IT IS difficult for me to remember when I first reported a row over Britain's glorious roadside verges but it happened in Lincolnshire when I was an ambitious young reporter, which dates it to circa 1959/60.
Those we the days when industrial chemists were national heroes, before we realised that pesticides like DDT were poisoning the planet. And to save themselves a lot of time, labour and money, the council in the Grantham area had taken to keeping the "weeds" of its roadside verges under control by spraying mile and miles of them with powerful herbicides.
This killed not only millions of plants but destroyed the habitat for untold numbers of birds, small mammals, insects and poisoned the water in ditches where frogs, toads and even the odd newt lived. Half a century ago, the conservation movement was in its labour pains - no-one had even heard of the word "ecology" - but miles of dying verges upset a lot of people and the story I wrote was well received (except, of course, by the council).
Fifty years later, you would think we have learned our lesson. But this week, a row erupted between Craven District Council here in the Dales and the local branch of the Campaign to Protect Rural England (CPRE). The bone of contention: widespread mowing of roadside verges in May and June, the peak breeding time for birds, plants and insects.
Admittedly, Craven DC workmen are not using poisonous sprays - they were banned long since - but never-the-less, they are inflicting huge damage on one of the glories of the English countryside. And this in an areas which makes much of its income by bringing in tourists to marvel at our wonderful countryside.
This so upset the Craven branch of the CPRE that they wrote the following letter to the council (see News, Monday): "Why does Craven District Council not care about the special flowers growing in the Dales? Every year we send requests for the verges to be cut later.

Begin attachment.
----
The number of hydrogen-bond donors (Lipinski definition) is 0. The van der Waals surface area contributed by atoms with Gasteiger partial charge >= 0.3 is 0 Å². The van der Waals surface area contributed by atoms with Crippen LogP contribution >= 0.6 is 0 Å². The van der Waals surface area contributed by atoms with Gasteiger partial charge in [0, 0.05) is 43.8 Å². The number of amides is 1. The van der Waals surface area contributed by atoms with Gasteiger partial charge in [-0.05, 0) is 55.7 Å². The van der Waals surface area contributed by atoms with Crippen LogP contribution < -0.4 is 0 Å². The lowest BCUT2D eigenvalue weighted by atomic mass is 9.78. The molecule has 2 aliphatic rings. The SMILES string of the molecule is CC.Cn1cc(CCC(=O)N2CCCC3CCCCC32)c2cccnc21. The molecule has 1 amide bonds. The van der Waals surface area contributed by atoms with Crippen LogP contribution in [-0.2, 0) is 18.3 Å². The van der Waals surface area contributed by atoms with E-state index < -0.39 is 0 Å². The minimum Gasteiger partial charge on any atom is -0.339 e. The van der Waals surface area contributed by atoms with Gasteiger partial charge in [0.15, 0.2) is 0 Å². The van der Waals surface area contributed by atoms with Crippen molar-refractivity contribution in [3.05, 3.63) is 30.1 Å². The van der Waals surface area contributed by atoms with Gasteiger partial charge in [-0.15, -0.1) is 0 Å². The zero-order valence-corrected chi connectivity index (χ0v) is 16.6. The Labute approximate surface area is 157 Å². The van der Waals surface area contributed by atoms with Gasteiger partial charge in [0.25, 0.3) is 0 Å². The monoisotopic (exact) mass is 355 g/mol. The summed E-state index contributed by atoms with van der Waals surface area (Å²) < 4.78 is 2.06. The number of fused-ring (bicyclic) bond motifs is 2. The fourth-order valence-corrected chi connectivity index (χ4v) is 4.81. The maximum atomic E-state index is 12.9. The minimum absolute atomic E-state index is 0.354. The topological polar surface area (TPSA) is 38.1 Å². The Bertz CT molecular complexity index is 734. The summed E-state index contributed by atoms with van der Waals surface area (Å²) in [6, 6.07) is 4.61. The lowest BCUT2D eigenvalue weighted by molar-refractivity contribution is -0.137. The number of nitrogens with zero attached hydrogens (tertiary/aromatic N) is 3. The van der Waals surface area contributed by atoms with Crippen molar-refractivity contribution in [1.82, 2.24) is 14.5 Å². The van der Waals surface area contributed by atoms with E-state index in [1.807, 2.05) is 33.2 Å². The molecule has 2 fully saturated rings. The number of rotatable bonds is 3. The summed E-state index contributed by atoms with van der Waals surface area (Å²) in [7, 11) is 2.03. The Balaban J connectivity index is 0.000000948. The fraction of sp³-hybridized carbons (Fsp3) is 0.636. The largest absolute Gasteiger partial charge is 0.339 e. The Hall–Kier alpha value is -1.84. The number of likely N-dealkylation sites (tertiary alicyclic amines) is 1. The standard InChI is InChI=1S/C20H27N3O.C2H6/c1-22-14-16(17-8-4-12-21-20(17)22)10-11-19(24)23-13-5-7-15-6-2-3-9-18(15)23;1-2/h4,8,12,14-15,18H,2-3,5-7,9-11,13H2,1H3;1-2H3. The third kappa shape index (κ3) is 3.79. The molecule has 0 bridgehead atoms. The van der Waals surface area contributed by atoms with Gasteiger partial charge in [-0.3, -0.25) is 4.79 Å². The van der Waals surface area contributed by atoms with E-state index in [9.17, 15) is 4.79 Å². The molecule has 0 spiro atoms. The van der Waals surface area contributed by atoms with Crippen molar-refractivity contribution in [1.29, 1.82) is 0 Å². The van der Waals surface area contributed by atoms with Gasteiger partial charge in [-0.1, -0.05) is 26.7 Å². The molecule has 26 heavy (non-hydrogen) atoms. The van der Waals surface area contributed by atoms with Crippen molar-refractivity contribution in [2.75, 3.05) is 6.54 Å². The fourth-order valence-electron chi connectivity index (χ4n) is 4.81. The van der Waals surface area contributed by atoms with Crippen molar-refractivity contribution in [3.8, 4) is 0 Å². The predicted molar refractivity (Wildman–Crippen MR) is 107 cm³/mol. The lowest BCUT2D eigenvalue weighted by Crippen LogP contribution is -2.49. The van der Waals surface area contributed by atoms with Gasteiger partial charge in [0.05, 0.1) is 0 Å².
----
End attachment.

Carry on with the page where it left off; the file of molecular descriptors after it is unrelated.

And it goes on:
"Every year the Highways Department and the council show that they do not consider the Dales as a special place. The flowers are cut down before having chance to reseed and the birds and small creatures have their young killed. If Cumbria can plan the cutting properly, why does Craven show so little respect for our wonderful Yorkshire countryside and its wildlife?
There is an even odder aspect to this row because the Yorkshire Dales National Park, which covers large areas of Craven, actually pays grants to some farmers to allow the growth of wild flowers in hedgerows and hay meadows.
And one of their top ecologists, Dr TimThom, the national park's senior wildlife conservation officer, says that no cutting should take place between mid-May and mid-June to protect wildlife and preserve the long-term future of our roadside verges. Research suggests that heavy mowing in that period is causing them to be dominated by rank scrub, he says, rather than the glorious display of Hawthorn and cow parsley shown in my photograph.
However, here I have a confession to make. This photograph, taken on Wednesday, is a fake. The scene is real but this wonderful display of the sort of verges I remember as a child was not taken by the roadside. It is, in fact, a verge of the Leeds-Liverpool canal. British Waterways allow their verges to flourish. Perhaps, next year, Craven council will take the same decision.
I suppose that mowing those roads that carry a significant amount of traffic is justified for visibility and safety's sake, but I can see no point in mowing the verges of many of our country lanes which carry only a few vehicles per hour.
This not only ruins the varied collection of wild flowers which thrive there but it also wastes council tax money on an unnecessary and, in my opinion, objectionable act.
There are many walkers in the spring and summer who come armed with cameras in order to take photographs of the prettier and rarer types of plant that adorn the verges of our lanes.
Anthony Harrison - West Scrafton
What is the point of mowing verges in the first place?
Is it to "smarten" and homogenize the countryside so that it looks "civilised" and manicured? Just leave them.
Sarah Aynesworth - Burnsall
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